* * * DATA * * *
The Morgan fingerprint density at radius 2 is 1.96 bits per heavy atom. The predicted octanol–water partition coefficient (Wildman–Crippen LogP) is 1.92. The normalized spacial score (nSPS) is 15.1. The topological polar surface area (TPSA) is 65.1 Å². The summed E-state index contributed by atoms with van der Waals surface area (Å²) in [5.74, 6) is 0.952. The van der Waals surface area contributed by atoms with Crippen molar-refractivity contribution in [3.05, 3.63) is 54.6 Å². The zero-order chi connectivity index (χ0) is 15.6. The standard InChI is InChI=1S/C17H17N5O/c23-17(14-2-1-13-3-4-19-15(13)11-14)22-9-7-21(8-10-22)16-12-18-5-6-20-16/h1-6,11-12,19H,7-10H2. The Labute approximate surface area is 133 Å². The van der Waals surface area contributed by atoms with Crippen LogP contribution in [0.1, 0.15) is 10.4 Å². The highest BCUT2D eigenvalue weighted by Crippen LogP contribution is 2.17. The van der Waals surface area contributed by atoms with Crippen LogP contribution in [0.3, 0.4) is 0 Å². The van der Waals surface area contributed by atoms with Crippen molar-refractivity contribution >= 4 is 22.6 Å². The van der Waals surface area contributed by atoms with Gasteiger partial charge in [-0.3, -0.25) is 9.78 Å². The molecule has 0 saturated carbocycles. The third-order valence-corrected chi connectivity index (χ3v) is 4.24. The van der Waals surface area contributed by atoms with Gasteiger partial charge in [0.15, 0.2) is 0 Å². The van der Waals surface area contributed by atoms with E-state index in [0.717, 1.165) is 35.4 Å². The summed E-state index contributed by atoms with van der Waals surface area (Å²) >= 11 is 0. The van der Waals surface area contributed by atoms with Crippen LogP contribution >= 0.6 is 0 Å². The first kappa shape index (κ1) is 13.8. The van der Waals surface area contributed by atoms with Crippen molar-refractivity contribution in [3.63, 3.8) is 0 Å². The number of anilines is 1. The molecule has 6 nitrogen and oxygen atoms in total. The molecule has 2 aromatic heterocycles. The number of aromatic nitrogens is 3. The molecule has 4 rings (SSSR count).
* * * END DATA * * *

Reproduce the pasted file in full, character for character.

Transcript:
The Morgan fingerprint density at radius 2 is 1.96 bits per heavy atom. The predicted octanol–water partition coefficient (Wildman–Crippen LogP) is 1.92. The normalized spacial score (nSPS) is 15.1. The topological polar surface area (TPSA) is 65.1 Å². The summed E-state index contributed by atoms with van der Waals surface area (Å²) in [5.74, 6) is 0.952. The van der Waals surface area contributed by atoms with Crippen molar-refractivity contribution in [3.05, 3.63) is 54.6 Å². The zero-order chi connectivity index (χ0) is 15.6. The standard InChI is InChI=1S/C17H17N5O/c23-17(14-2-1-13-3-4-19-15(13)11-14)22-9-7-21(8-10-22)16-12-18-5-6-20-16/h1-6,11-12,19H,7-10H2. The Labute approximate surface area is 133 Å². The van der Waals surface area contributed by atoms with Crippen LogP contribution in [0.1, 0.15) is 10.4 Å². The highest BCUT2D eigenvalue weighted by Crippen LogP contribution is 2.17. The van der Waals surface area contributed by atoms with Crippen LogP contribution in [0.3, 0.4) is 0 Å². The van der Waals surface area contributed by atoms with Crippen molar-refractivity contribution >= 4 is 22.6 Å². The van der Waals surface area contributed by atoms with Gasteiger partial charge in [-0.3, -0.25) is 9.78 Å². The molecule has 0 saturated carbocycles. The third-order valence-corrected chi connectivity index (χ3v) is 4.24. The van der Waals surface area contributed by atoms with Gasteiger partial charge in [0.15, 0.2) is 0 Å². The van der Waals surface area contributed by atoms with E-state index in [0.717, 1.165) is 35.4 Å². The summed E-state index contributed by atoms with van der Waals surface area (Å²) >= 11 is 0. The van der Waals surface area contributed by atoms with Crippen LogP contribution >= 0.6 is 0 Å². The first kappa shape index (κ1) is 13.8. The van der Waals surface area contributed by atoms with Crippen molar-refractivity contribution in [3.63, 3.8) is 0 Å². The number of anilines is 1. The molecule has 6 nitrogen and oxygen atoms in total. The molecule has 2 aromatic heterocycles. The number of aromatic nitrogens is 3. The molecule has 4 rings (SSSR count).